St George's Hanover Square, Middlesex, London
A parish workhouse for St George's Hanover Square was erected in 1726 at a site on the south side of Mount Street (on the ground now occupied by 103, Mount Street). Designed by Thomas Phillips and Benjamin Timbrell, the three-storey building, rather plain in appearance, had a street frontage of around 160 feet (48 metres). On the ground floor it had a work-room at the centre, and dining-rooms and charity schools for each sex in the wings. There was living/sleeping accommodation for 150-200 people on the upper two floors. The building was enlarged in 1743, and again in 1772 when as many as 600 paupers were in residence, with three or four sharing a bed. In 1786-8 the building was further enlarged with a watch-house being added at the western end.
In 1732, the second edition of An Account of Several Workhouses... included the following report of St George Hanover-Square.
IN the Year 1729, 187 Persons were lodged and dieted in the House, and at this time, April 1731. there are 155 Men, Women, and Children, of which last there are 85, under 13 Years of Age.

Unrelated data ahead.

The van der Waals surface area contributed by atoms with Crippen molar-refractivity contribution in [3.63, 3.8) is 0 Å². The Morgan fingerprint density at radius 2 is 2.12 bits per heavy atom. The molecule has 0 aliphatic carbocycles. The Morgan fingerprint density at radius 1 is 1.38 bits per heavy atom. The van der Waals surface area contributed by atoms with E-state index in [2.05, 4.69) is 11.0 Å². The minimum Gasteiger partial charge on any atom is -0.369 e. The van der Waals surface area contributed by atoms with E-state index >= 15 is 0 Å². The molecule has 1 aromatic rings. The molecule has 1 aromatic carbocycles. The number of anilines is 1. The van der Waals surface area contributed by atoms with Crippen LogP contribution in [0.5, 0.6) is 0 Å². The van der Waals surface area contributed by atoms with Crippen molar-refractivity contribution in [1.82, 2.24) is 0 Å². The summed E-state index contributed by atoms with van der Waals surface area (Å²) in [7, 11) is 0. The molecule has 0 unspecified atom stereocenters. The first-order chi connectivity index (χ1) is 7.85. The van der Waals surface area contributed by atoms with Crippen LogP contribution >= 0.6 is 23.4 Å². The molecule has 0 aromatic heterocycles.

ALL that are able, both old and young, are employed in spinning Mop Yarn, or picking Ockam, and being helpful to each other under the Direction of the Steward and Matron; and the frugality of their Management, under the Honourable Persons, their present Churchwardens, and Overseers, is such, that at a Medium of their Expences for 1730, 154 Poor were lodged and dieted 4 Weeks at 55l. 1s. 7d. which is 1s. 9d. ½ a Week for each Person.
A Committee is appointed every Easter, composed of some Vestrymen, the Churchwardens and Overseers, who meet every Wednesday to regulate and manage the House, where the Tradesmen's Bills are paid once a Month.
THE Sick are taken Care of by an able Physician, an Apothecary, and Surgeon, who attend daily, and so well nursed in a part of the House appropriated for an Infirmary, that few have died out of great Numbers of small Children, and of other Persons that have had the Small-Pox, Fevers, and other Distempers.
A Clergyman attends to visit the Sick, and read Prayers twice a Week, and all that are able go to Church every Lord's Day.
THE Children are taught to read, write, and say their Catechism certain Hours of the Day, beside being inured to Labour, so as to prepare them for being good Servants wherever the Providence of God may dispose them, and several of them are bound to good Trades.
THE Parish-Officers, by their good Oeconomy, out of a Rate of 20d. in the Pound for the whole Year, saved a Balance of 750l. last Year, towards paying off the Debts contracted by erecting this Fabrick, and other Provision for the Poor.
In 1753, the Saint George's Hanover Square (Poor Relief) Act (26 Geo. 2, c.97) gave the parish specail local powers relating to matters such as poor relief, street cleaning and road repairs.
A parliamentary report of 1777 recorded that the St George Hanover Square workhouse could accommodate 700 people, making it one of the largest in the country.
The Mount Street workhouse site location and layout are shown on the 1870 map below.